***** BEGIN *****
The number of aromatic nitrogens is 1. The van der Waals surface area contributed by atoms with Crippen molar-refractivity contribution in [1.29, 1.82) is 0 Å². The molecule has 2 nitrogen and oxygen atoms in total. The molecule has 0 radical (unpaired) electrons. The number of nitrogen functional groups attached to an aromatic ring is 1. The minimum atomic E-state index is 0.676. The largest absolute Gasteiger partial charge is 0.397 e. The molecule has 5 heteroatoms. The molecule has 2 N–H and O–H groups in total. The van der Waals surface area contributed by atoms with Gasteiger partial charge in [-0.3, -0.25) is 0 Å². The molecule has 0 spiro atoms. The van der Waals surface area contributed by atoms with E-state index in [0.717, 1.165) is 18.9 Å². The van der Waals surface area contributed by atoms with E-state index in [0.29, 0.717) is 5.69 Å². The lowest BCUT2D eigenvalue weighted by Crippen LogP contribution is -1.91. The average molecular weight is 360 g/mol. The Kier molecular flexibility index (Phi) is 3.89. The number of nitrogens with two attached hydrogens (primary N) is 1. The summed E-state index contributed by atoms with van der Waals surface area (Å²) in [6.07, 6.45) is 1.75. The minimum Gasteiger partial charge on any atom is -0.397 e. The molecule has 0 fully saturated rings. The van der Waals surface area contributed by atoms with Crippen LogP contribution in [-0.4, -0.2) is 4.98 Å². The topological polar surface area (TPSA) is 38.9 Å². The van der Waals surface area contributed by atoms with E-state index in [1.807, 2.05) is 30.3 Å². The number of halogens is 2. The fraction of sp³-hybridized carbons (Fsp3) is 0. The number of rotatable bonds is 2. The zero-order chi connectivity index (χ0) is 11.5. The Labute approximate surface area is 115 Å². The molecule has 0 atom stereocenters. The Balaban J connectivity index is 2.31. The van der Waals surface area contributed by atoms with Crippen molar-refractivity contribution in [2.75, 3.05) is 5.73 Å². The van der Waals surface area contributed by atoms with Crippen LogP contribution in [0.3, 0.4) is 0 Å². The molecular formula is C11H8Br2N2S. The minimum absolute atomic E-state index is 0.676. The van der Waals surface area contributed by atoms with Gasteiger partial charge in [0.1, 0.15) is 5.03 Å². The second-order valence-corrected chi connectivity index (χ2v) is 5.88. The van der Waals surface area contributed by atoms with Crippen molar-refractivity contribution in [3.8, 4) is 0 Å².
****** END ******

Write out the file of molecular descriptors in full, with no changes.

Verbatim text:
The number of aromatic nitrogens is 1. The van der Waals surface area contributed by atoms with Crippen molar-refractivity contribution in [1.29, 1.82) is 0 Å². The molecule has 2 nitrogen and oxygen atoms in total. The molecule has 0 radical (unpaired) electrons. The number of nitrogen functional groups attached to an aromatic ring is 1. The minimum atomic E-state index is 0.676. The largest absolute Gasteiger partial charge is 0.397 e. The molecule has 5 heteroatoms. The molecule has 2 N–H and O–H groups in total. The van der Waals surface area contributed by atoms with Gasteiger partial charge in [-0.3, -0.25) is 0 Å². The molecule has 0 spiro atoms. The van der Waals surface area contributed by atoms with E-state index in [0.717, 1.165) is 18.9 Å². The van der Waals surface area contributed by atoms with E-state index in [0.29, 0.717) is 5.69 Å². The lowest BCUT2D eigenvalue weighted by Crippen LogP contribution is -1.91. The average molecular weight is 360 g/mol. The Kier molecular flexibility index (Phi) is 3.89. The number of nitrogens with two attached hydrogens (primary N) is 1. The summed E-state index contributed by atoms with van der Waals surface area (Å²) in [6.07, 6.45) is 1.75. The minimum Gasteiger partial charge on any atom is -0.397 e. The molecule has 0 fully saturated rings. The van der Waals surface area contributed by atoms with Crippen LogP contribution in [-0.4, -0.2) is 4.98 Å². The topological polar surface area (TPSA) is 38.9 Å². The van der Waals surface area contributed by atoms with E-state index in [1.807, 2.05) is 30.3 Å². The number of halogens is 2. The fraction of sp³-hybridized carbons (Fsp3) is 0. The number of rotatable bonds is 2. The zero-order chi connectivity index (χ0) is 11.5. The Labute approximate surface area is 115 Å². The molecule has 0 atom stereocenters. The Balaban J connectivity index is 2.31. The van der Waals surface area contributed by atoms with Crippen molar-refractivity contribution in [2.75, 3.05) is 5.73 Å². The van der Waals surface area contributed by atoms with Crippen LogP contribution in [0.3, 0.4) is 0 Å². The molecular formula is C11H8Br2N2S. The minimum absolute atomic E-state index is 0.676. The van der Waals surface area contributed by atoms with Gasteiger partial charge in [0.1, 0.15) is 5.03 Å². The second-order valence-corrected chi connectivity index (χ2v) is 5.88. The van der Waals surface area contributed by atoms with Crippen molar-refractivity contribution in [3.8, 4) is 0 Å².